• “As far back as the Bronze Age, and likely even into the Stone Age, we have been decorating our weapons and tools.”
      That is a very good point. I had not considered the historical tradition of embellishing weapons and tools, but you’re right — you see it everywhere in historical artifacts from all cultures.

  • Greyson

    Outdated or just reflective of different priorities?

    As a revolver guy, I really wish DAO semi-autos were more mainstream. I get why they are not more popular, but I like the idea of a higher capacity option with a trigger that is still like my regular gun. Maybe I’m just weird and outdated (wouldn’t be the first time that accusation was leveled at me).

    • retfed

      I agree with you. I’m a big fan of DAO autos. I’m an Old Revolver Cop, and when my agency switched to autos, they switched to DAO autos, just because of the trigger similarity with revolvers. But the magazine disconnector on the old Smiths is a deal breaker for me. (My agency used DAO Berettas, HKs, and Sigs.)

  • ViolentlyShiny

    I like your taste, Chris. I love the 3rd Gen Smith & Wessons they are all around sexy and have a great feel to them in the hand. I’ve been carrying a Model 915, soon going to be picking up a 6904 for better concealment.

  • kyew

    Well said! I would add that you should carry what you want regardless of what other people say, too. It’s your life you’ll be defending, not theirs. Their opinion really doesn’t matter. If you like (and shoot better with) a .22, carry it, by all means. The only way you can go wrong is if you don’t carry anything.

  • Getoffmylawn

    I agree. Plenty don’t like revolvers for EDC. Low round count, slow to reload, and just plain old technology. I love my .357 magnum. It is what I shoot best with. It is what I am most confident with. It feels like it is part of me. This makes it superior, for me, to any other gun out there. Sure there are better guns, but they don’t resonate with me like my 4″ DW 715.

  • JohnnyV

    Don’t forget, S&W 3953’s are proven brown bear stoppers.
    You sound like an DA junkie. I am too. Just got a Sig P250 Sub-Compact because…the trigger.

    • JohnnyV

      Forgot to mention, S&W made a model that held one less round, those grips were for that model.

      • The Chief’s Special 9mm aka CS9 had a shorter grip and barrel and 7 round mags. It was only sold with fat rubber Hogue grips and not the slimmer plastic grips like the 3953 and 3913. The grips on my 3953 were modified by the previous owner for unknown reasons which is why they’re shorter at the bottom, but they don’t affect the way the gun shoots for me.

        • JohnnyV may be thinking of the rare “TSW Tactical” series. These frames came without the rail, but also had the frame notched out to match the bottom of the stock . With the latter, you then had the option of an even shorter carry magazine that lost one round over the standard model.

          The photo below shows one of the 3953TSW-Tacticals with what appears to be the legacy 8-rd magazine instead of the flush fit 7-rd model.

          https://uploads.disquscdn.com/images/576ce80868b0b3db26aae8ffd042fa461d8e3a76b873f9e1b4092777cfccd7bc.jpg

          • JohnnyV

            Yep, a TSW model. Only one I’ve seen with short magazine was a 3913 TSW.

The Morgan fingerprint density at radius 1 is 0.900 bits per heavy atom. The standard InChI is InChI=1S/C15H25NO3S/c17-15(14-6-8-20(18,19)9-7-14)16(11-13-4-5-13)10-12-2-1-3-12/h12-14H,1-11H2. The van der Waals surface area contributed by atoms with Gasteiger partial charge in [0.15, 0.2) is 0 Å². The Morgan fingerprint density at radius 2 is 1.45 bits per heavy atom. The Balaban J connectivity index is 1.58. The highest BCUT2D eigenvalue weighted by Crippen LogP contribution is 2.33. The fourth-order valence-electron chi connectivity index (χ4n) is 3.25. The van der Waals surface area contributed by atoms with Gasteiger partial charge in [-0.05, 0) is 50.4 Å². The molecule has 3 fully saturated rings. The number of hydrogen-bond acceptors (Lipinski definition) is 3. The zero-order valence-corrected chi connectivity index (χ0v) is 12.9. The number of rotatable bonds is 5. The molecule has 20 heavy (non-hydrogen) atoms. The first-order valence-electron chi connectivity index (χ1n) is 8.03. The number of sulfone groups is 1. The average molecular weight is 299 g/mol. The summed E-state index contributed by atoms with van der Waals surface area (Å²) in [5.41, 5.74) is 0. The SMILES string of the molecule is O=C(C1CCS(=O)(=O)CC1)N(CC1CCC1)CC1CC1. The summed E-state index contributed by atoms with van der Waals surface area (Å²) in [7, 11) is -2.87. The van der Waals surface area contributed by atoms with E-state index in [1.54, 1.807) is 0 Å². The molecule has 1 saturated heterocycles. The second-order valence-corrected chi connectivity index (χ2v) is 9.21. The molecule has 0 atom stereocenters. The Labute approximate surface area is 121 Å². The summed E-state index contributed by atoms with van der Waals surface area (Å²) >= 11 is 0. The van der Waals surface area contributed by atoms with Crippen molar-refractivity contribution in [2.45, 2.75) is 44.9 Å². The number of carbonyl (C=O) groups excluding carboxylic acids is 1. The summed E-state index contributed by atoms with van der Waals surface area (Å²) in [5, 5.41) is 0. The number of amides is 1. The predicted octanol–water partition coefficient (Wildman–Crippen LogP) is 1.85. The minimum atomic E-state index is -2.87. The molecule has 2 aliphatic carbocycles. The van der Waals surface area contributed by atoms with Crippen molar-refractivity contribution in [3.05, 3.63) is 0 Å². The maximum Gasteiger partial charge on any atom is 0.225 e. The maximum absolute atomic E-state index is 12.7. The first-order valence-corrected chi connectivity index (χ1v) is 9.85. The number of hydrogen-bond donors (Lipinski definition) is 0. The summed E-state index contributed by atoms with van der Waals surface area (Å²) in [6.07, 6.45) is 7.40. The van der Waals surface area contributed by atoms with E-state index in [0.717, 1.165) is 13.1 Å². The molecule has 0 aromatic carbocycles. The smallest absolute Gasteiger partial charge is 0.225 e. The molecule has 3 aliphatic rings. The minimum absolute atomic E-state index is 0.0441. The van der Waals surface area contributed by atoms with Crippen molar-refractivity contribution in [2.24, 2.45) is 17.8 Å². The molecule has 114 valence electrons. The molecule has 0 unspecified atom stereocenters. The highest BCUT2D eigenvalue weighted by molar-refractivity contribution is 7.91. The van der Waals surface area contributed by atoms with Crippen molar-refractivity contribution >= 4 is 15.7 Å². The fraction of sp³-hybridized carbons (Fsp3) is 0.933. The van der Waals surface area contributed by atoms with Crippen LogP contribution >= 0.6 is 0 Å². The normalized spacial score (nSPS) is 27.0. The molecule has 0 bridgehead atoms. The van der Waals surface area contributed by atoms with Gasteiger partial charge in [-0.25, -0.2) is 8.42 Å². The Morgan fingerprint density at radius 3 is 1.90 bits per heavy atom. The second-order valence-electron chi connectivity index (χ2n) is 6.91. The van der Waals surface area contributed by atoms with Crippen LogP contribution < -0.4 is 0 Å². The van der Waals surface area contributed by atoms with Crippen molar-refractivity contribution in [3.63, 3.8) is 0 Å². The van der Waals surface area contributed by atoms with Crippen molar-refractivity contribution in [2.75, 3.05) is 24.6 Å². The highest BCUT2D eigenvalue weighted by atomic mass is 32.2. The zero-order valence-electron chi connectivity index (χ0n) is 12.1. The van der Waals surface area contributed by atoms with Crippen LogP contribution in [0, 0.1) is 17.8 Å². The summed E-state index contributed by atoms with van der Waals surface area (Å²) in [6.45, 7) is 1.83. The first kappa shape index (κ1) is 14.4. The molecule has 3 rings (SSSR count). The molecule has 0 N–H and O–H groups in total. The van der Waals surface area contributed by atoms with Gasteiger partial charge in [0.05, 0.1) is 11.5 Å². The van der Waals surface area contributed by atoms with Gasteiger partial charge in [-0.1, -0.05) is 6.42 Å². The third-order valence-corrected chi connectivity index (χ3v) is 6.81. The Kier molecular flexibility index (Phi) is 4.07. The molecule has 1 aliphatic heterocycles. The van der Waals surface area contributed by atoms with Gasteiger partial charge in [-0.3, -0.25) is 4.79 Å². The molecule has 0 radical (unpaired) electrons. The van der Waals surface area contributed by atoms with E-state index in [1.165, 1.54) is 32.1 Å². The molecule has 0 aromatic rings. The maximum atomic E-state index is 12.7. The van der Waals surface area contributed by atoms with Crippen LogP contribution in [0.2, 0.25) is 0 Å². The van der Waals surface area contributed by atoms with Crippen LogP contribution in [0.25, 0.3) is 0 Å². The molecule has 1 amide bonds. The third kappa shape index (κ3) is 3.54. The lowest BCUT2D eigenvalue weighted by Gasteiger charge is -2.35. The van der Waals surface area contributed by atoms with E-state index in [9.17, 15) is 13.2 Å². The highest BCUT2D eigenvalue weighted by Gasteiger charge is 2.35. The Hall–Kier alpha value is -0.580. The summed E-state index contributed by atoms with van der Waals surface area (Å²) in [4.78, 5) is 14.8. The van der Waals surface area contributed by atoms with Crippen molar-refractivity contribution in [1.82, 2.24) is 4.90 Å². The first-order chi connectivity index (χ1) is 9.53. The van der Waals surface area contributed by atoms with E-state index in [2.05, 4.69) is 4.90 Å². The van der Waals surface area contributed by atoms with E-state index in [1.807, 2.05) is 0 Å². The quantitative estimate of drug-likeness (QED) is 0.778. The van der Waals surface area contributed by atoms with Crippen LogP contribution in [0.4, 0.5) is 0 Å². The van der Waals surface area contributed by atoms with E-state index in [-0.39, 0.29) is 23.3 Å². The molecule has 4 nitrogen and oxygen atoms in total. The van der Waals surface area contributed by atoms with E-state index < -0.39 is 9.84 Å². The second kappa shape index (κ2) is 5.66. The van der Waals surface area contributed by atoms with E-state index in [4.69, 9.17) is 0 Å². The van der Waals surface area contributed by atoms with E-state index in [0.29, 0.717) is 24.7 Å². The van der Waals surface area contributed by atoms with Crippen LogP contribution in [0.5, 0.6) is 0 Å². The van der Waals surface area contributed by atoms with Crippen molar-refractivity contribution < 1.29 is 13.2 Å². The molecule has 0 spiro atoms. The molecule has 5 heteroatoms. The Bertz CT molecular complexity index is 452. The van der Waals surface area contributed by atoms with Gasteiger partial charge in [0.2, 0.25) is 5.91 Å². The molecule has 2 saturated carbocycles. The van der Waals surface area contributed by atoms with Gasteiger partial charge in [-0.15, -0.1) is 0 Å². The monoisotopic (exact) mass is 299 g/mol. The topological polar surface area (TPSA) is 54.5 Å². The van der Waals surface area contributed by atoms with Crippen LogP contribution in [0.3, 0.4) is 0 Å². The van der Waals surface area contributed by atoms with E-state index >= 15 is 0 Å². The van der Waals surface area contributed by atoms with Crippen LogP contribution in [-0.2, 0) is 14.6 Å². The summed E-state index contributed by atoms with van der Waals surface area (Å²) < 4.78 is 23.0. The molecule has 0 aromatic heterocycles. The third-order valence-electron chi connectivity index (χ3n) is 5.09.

• Very interesting. That’s the first I’ve seen of that version of the TSW. My grips have what look like faint tool marks on the bottom, so I assumed the previous owner had modified them, but the cut was also unusually clean, so I guess it’s possible it was a factory modification and the grips came off one of these pistols.

          • Duke Bradford

            I have one of the 7 round 3913TSWs, great gun. It is my second favorite carry semi-auto second only to my 4013TSW.

  • Mike D

    I’m old school and I agree with this article. I just bought a 6904 ( my first 9 I’ve owned in a long time) I wanted a 9 similar too my 39s and 59s I had in the past. I didn’t want a plastic 9, no fun in that. Got a great deal on a mint 6904 and grabbed it. I like the DA/SA also. And the fact that they are accurate and reliable. Like the man said, an emotional attachment to gun helps you use it more. I have many handguns, both pistol and revolvers. Some I don’t care for that much and they just sit in the safe. I have several big bore snubby revolvers that see more range and carry time than mostof my handguns. There is nothing wrong with these old style handguns. They will get the job done as easy as a new one.

  • trjnsd

    I like shooting and carrying my old S&W 6906, a “double-single” version of yours. My first automatic was a Smith 39; I’m sorry I sold it. That was sold to buy a 59, and I’m sorry I sold that too, to buy a Sig226. I love the Sig and carried it into the dark alleys for 20 years, but still carry and shoot the old 6906 just as well. It points well, is always reliable and is light enough to carry all day and night. Add to that, it was given to me when I retired so it cost me nothing. That’s several hundred dollars I can spend on ammo for practice!

  • Jeez Louise

    I would like to have a single stack 9mm 3913NL myself.

    • cesalt

      I have one, and it’s very nice indeed. The 6906 is my go-to at home, though.

      • Jeez Louise

        Sounds great!

  • Carlo Virgilio

    What a breath of fresh air…a good ole S & W pistol that goes bang and makes the bad guy fall down…what’s outdated and weird about that? I think that gun is beautiful.

  • James

    i have a 4006 and 4516tsw that i’ve both shot for years in IDPA. They are solid as a tank, 1911 heavy, accurate and have a sweet single action trigger. I’ll never willingly part with them. I’m still waiting for that 1006 trade in at the local gun store.